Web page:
WASHINGTON (CNN) – A longtime civil rights leader called Sunday for the nation’s first African-American president to be more engaged with the black community and for greater government action to address the needs of the poor and unemployed - especially those in the African American community.
Rev. Jesse Jackson said that he and other African-American leaders “want to engage more fully with [Obama] because there is a lot of unfinished business.” While Jackson noted that the president has met with members of the Congressional Black Caucus and with some African-American mayors, Jackson said he has yet to sit down with Obama.
Jackson said on CNN’s State of the Union that he was confident, however, “at some point in time, we will meet.”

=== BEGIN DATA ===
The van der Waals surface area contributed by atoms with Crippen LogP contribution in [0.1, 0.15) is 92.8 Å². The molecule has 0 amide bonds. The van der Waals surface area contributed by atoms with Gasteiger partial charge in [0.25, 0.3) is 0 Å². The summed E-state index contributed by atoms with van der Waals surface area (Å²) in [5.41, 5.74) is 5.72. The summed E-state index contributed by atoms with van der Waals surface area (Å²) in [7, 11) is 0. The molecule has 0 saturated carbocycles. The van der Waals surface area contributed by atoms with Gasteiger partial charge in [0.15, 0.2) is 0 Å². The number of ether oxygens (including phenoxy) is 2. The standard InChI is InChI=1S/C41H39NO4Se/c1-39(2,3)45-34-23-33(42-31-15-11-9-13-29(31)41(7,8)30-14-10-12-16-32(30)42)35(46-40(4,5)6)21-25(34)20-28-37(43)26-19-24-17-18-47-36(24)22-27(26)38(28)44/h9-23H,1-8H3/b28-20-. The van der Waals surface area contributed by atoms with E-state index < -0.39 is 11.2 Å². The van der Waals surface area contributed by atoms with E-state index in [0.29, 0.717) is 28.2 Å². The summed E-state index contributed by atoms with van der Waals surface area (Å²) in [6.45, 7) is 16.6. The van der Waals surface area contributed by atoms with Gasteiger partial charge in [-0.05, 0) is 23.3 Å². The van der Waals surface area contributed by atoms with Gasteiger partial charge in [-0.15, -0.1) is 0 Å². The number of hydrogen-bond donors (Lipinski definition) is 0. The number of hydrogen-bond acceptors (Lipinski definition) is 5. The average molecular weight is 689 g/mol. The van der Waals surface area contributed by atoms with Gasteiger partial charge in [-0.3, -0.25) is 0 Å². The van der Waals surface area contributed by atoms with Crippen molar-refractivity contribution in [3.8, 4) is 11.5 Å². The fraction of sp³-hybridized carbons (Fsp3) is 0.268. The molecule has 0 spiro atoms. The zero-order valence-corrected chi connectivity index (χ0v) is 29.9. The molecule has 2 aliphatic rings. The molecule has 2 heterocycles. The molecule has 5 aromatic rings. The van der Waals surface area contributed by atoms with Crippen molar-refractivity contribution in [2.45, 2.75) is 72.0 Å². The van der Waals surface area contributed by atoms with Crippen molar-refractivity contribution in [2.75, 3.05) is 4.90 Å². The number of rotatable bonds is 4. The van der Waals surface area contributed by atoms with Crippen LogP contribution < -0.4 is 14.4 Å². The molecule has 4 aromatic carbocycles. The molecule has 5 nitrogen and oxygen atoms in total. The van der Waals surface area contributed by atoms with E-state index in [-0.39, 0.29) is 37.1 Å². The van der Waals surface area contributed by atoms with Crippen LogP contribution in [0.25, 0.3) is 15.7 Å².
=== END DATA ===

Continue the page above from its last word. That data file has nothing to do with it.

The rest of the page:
Jackson also told CNN Chief National Correspondent John King that the African-American community is still plagued by "structural inequality." He noted that progress has been made since he first ran for president 25 years ago in 1984, but he said there is still a need for investment in troubled, inner-city communities and for the government to "play a stronger role to stop the flow of guns" and "revive the ban on assault weapons."
He also called for another stimulus targeted to help the poor and unemployed, saying, "We need a stimulus package that is bottom up."
"Just as there has been a stimulus targeted for the banks to let them recover, and they've recovered to such an extent that they are making a profit again and sending money back to Washington, there must be a targeted stimulus at the base where you have this vast unemployment," Jackson said.
Jackson’s comments came just days after Obama addressed the NAACP on its 100th anniversary.